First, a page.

“When (Butler Dean) Mary Graham told me she was retiring, I thought this would be a great opportunity,” Soltis said. “I’m looking forward to getting back to Butler and working with the faculty and staff in the college.”

During his 24 years at Drake, Soltis was involved in a variety of innovative projects, including leading efforts to renovate lab spaces and developing and implementing a new undergraduate degree in health sciences. In addition, he has been engaged in strategic planning and earned a reputation for being an excellent teacher, scholar, and collaborative, transparent leader. He also served as Faculty Senate president.

Prior to joining Drake, he was a Pharmacology Research Associate (PRAT Fellow) at the National Institutes of Health’s National Institute of Neurological Disorders and Stroke.

At Butler, he will oversee the University’s second-largest college, with 937 students. COPHS’s three-year average pass rate for the North American Pharmacy Licensure Exam (NAPLEX) is 99.2 percent, and its three-year average pass rate for the PANCE (Physician Assistant National Certifying Exam) is 96 percent. The national pass rate average is 94 percent.

“Bob’s significant experience as a faculty member, department chair, and Faculty Senate president at Drake make him an ideal candidate to serve as the next Dean of COPHS,” Butler Provost Kathryn Morris said. “I believe Bob will elevate COPHS from its already strong standing, and he will contribute to the broader academic leadership team at Butler. I look forward to working with him.”

Soltis earned his Bachelor of Science in Pharmacy (cum laude) from Butler and his doctorate in Pharmacology/Toxicology at the Indiana University School of Medicine in 1991. His wife, Denise, and their twin daughters, Abby and Sarah, are all Butler alumni. (Their daughter Emily graduated from Bradley University.)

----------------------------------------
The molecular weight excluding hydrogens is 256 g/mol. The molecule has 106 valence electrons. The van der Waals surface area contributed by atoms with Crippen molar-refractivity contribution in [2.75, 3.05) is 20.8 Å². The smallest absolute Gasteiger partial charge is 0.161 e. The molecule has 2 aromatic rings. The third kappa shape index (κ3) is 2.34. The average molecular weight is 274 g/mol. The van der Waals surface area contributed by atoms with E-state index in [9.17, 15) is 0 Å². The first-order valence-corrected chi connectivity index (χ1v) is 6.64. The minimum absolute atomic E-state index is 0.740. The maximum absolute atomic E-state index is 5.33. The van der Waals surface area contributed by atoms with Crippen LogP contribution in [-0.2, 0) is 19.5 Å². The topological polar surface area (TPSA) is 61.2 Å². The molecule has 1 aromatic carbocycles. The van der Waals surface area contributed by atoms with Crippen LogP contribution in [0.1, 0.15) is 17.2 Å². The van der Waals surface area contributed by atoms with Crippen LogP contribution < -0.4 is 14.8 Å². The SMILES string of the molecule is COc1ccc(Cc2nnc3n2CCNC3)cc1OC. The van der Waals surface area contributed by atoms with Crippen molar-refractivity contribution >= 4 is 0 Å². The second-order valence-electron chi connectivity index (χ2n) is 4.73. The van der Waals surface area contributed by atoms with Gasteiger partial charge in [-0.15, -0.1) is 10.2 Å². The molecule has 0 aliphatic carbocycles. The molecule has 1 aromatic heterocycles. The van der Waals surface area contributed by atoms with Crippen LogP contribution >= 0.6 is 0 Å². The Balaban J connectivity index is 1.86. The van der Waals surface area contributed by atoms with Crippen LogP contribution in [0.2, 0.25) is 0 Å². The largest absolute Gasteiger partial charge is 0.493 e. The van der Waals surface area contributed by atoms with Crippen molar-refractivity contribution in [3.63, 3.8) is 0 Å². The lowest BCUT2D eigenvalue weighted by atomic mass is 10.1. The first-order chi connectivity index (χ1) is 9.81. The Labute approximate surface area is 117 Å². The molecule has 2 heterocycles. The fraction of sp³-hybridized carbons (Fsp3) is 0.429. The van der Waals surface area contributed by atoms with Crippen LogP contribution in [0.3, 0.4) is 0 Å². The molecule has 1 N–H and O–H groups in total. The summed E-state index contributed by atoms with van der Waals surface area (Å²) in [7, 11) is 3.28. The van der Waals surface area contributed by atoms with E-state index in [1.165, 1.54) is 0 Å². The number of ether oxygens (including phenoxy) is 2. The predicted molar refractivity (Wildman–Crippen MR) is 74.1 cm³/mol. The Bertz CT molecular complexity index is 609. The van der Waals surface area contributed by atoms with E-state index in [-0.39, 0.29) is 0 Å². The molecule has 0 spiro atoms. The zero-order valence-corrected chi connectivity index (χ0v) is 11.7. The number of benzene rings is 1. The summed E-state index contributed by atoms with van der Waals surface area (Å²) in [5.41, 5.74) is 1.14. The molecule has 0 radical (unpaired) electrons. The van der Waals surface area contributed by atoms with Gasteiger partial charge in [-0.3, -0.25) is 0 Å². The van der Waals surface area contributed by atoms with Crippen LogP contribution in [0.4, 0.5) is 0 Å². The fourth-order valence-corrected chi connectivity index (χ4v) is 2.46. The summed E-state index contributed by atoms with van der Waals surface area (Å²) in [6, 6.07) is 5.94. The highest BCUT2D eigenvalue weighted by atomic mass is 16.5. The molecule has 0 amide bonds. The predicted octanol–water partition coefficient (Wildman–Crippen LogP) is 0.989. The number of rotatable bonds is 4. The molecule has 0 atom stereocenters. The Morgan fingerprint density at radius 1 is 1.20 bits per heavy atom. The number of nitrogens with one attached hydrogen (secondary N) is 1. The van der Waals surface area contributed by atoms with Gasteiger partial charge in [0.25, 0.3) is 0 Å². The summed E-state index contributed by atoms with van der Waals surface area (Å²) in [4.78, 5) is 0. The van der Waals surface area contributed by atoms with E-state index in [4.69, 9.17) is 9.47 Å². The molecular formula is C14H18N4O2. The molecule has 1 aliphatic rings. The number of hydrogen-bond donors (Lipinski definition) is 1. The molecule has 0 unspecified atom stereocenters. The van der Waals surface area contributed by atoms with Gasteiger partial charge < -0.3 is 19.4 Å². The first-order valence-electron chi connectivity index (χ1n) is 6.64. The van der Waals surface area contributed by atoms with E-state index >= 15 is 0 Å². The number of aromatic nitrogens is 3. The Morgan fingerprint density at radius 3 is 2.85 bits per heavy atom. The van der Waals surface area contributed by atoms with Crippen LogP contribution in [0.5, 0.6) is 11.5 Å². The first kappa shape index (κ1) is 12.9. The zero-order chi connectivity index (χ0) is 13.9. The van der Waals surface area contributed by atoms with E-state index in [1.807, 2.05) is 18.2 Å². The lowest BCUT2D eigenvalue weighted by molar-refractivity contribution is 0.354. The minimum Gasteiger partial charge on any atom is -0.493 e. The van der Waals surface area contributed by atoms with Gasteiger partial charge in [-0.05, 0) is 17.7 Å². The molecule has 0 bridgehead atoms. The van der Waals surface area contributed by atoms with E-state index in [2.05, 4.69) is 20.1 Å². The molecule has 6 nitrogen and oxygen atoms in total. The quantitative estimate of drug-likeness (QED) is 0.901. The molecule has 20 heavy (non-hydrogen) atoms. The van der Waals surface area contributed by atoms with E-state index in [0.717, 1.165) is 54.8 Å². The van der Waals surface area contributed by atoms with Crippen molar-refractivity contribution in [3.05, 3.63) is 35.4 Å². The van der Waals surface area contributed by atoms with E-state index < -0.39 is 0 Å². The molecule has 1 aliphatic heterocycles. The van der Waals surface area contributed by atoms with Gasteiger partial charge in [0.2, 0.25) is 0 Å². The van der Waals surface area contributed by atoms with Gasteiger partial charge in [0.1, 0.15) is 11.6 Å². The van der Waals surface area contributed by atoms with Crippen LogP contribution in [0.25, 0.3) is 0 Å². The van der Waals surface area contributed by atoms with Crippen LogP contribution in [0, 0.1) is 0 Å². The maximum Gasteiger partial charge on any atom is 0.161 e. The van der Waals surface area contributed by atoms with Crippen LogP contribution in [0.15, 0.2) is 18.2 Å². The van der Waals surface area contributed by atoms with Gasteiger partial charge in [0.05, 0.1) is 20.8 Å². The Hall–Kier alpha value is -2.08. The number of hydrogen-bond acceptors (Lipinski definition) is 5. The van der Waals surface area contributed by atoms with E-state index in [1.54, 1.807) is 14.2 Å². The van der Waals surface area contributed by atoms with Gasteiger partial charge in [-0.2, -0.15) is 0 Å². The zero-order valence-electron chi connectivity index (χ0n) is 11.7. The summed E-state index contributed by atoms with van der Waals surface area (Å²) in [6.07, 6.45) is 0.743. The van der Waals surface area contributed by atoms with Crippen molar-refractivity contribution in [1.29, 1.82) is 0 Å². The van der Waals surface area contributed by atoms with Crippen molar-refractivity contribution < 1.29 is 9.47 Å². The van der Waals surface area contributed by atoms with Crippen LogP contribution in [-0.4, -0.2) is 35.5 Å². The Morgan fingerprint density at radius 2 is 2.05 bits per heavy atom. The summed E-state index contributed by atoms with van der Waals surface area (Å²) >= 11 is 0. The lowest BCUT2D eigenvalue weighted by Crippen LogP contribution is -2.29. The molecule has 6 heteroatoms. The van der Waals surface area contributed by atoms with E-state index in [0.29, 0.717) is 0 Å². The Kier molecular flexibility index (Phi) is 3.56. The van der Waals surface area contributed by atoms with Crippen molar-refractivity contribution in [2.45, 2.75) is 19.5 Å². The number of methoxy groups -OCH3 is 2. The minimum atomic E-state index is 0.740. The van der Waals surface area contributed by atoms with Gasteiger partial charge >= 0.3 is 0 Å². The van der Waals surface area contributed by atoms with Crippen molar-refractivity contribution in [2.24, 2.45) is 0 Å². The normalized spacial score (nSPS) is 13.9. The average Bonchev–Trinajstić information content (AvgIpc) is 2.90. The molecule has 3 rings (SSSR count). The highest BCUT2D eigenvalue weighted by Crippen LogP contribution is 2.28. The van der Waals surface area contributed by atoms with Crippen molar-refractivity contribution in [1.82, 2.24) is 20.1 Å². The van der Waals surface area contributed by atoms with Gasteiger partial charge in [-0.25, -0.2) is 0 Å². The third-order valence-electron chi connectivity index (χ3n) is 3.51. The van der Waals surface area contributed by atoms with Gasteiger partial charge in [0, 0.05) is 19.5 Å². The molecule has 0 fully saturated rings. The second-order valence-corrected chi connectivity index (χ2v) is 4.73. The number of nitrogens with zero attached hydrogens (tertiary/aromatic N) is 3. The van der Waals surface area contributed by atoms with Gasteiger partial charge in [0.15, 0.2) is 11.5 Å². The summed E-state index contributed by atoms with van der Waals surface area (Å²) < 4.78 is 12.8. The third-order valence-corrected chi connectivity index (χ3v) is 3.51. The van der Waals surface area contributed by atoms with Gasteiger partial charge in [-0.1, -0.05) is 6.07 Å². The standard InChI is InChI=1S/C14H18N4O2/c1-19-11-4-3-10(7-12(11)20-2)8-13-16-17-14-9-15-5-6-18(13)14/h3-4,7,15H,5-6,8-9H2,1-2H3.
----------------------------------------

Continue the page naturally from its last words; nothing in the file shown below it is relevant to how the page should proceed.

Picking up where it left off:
Denise Soltis worked at Drake for several years. She is now pursuing a master’s in Global Health through Northwestern University.

Soltis said that over the years he has kept up with Butler’s College of Pharmacy and Health Sciences through the Dean’s newsletter and alumni events. When he visited to interview for the position, he was “struck by how complete everything seemed.”

“It was a testament to Mary and her administrative team of how well the college is positioned for the future,” he said. “I look forward to moving the college to the next level.”

 

Media contact:
Marc Allan
mallan@butler.edu
317-940-9822

Campus

Robert Soltis '87 Named New Dean of COPHS

Robert Soltis ’87 will return to Butler University as the new Dean of the College of Pharmacy and Health Sciences (COPHS) beginning June 27.

May 11 2016 Read more
Campus

Junior Emilie Turner Earns Spot In Fulbright Summer Institute

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PUBLISHED ON May 10 2016

Junior Political Science/International Studies major Emilie Turner likes to learn about different cultures, and this summer she’ll get a chance to do just that as a participant in the prestigious Fulbright Summer Institute in Wales.